This time of year, the leaves remaining on the trees have usually turned colors already. This shot is from all the way back in July, but catches the maples of Volunteer Park in full red glory. Yeah – Aerochrome EIR will do that.
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This one was also shot with my Rollei, using the same Aerochrome EIR as the other shot here.
You used to be able to buy color infrared film. Kodak produced a line in sizes from 35mm to large sheets – I think the original purpose was for some sort of agricultural surveying. Living things reflect infrared light differently. This is color infrared film – specifically, Kodak Aerochrome EIR.
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When the film is fresh and you do it right, the results can be amazing. Trees and gress in full sun are rendered red or orange. Human skin is pale, almost white, and sometimes you can see blood in the veins beneath. Unfortunately, you just can’t get it anymore. Well… mostly.
Kodak stopped producing the 35mm version around 2002 or so. They stopped producing the 120 version around 2006, and I believe they stopped producing the large roll format in 2011. Some enterprising folks stockpiled massive amounts of it. Even at 12 shots per roll using my Rollei, like above, those rolls still cost $25 each (from here, which has since sold out). Not only that but you have to load and process them in complete darkness in a processor that doesn’t use an infrared counter. Even in photo-happy Seattle, there is nowhere I can get these things processed anymore, so I had to ship it to Portland (which to its credit, boasts at least two places that can do this for you).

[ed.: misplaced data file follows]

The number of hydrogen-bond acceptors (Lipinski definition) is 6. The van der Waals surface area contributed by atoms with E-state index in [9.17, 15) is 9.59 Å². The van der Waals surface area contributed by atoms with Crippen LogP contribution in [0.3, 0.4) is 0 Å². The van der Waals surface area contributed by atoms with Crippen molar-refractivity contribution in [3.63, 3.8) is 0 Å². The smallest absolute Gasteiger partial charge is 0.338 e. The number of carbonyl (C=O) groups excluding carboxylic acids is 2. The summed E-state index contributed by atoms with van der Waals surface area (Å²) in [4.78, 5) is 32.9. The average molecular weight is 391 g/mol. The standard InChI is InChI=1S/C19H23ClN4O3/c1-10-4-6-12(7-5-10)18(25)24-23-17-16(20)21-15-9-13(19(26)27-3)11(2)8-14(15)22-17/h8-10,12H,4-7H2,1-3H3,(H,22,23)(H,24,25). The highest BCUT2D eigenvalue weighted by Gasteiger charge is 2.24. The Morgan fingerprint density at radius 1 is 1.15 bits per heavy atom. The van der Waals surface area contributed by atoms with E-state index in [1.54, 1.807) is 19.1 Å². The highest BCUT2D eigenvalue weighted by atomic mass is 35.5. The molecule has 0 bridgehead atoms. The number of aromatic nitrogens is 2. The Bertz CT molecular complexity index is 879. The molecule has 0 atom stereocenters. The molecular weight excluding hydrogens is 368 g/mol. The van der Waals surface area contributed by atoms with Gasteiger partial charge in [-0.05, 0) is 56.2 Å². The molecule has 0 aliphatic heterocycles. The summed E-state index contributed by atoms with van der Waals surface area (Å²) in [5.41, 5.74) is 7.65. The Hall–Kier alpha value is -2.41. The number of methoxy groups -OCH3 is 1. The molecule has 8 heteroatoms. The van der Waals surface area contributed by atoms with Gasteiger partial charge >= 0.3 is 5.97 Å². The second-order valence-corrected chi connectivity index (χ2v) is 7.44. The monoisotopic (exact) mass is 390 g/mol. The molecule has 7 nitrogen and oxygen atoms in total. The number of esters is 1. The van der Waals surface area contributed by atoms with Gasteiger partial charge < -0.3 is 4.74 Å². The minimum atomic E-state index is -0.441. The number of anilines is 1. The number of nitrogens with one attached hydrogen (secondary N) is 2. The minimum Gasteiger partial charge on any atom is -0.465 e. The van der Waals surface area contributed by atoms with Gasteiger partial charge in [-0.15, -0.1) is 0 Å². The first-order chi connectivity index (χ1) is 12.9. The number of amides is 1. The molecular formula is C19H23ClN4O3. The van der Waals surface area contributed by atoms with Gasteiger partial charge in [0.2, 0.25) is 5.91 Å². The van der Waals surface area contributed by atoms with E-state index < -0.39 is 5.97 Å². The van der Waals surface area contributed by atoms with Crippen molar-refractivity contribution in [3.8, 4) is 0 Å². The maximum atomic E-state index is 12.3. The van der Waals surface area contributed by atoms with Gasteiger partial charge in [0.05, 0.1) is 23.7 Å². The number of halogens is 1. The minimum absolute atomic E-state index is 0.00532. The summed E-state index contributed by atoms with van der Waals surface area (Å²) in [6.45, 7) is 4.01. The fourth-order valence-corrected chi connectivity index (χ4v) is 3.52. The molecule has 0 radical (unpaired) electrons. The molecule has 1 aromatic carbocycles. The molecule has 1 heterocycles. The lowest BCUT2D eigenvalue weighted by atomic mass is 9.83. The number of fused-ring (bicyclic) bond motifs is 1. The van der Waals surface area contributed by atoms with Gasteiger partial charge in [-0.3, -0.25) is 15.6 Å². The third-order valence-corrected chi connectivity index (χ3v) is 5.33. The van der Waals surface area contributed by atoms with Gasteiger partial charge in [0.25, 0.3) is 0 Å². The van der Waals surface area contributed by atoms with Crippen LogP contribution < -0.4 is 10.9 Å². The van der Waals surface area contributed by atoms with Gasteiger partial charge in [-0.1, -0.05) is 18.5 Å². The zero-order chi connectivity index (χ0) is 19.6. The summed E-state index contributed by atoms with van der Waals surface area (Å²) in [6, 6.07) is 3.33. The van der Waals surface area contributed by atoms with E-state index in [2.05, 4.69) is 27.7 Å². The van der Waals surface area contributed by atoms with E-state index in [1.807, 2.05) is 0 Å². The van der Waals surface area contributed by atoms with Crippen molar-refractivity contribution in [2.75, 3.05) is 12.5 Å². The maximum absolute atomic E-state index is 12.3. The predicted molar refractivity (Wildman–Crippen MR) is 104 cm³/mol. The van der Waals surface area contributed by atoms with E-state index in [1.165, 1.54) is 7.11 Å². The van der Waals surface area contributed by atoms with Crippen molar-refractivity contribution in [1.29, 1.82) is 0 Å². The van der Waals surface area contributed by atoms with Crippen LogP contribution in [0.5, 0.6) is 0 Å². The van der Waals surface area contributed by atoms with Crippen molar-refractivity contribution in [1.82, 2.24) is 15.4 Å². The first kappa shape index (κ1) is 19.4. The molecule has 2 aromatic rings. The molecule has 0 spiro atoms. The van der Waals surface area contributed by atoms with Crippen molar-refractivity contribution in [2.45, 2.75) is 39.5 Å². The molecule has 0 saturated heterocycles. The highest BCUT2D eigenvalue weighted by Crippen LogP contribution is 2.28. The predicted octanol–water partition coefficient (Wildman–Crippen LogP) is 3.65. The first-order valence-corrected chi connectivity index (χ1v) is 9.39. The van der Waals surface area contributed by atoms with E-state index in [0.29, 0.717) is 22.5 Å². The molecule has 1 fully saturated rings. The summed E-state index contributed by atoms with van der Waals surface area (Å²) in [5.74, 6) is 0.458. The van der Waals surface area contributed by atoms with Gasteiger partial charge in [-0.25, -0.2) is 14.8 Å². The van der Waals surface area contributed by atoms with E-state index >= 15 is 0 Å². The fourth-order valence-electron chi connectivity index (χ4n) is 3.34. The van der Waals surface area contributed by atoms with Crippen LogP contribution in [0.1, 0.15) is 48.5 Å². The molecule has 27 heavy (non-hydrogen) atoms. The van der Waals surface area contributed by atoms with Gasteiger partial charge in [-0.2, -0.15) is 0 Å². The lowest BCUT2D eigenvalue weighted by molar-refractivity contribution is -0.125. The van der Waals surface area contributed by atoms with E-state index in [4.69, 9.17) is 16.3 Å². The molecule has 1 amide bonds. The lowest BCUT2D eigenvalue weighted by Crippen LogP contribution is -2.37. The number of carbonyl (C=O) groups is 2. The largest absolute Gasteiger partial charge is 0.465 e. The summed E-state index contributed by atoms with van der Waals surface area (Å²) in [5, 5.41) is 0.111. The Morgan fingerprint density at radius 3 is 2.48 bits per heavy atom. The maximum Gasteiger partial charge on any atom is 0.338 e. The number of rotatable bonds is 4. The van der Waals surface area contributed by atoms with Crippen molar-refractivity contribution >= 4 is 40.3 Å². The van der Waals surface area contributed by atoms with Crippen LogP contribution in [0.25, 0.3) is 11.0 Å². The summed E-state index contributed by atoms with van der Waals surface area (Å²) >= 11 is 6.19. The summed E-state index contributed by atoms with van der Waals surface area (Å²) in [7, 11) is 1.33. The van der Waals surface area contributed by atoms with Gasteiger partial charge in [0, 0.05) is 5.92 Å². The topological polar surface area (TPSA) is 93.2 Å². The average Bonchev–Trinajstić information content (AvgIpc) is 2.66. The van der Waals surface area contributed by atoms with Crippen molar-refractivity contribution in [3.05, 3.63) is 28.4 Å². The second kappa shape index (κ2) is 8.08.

At the end of the day, it’s a great lesson in what happens if you even semi-successfully stack together a bunch of old technologies. Medium-format, color infrared, TLR – they’re all there. I’ve got two rolls left and they stay in my freezer, waiting for something momentous enough to justify thawing them out.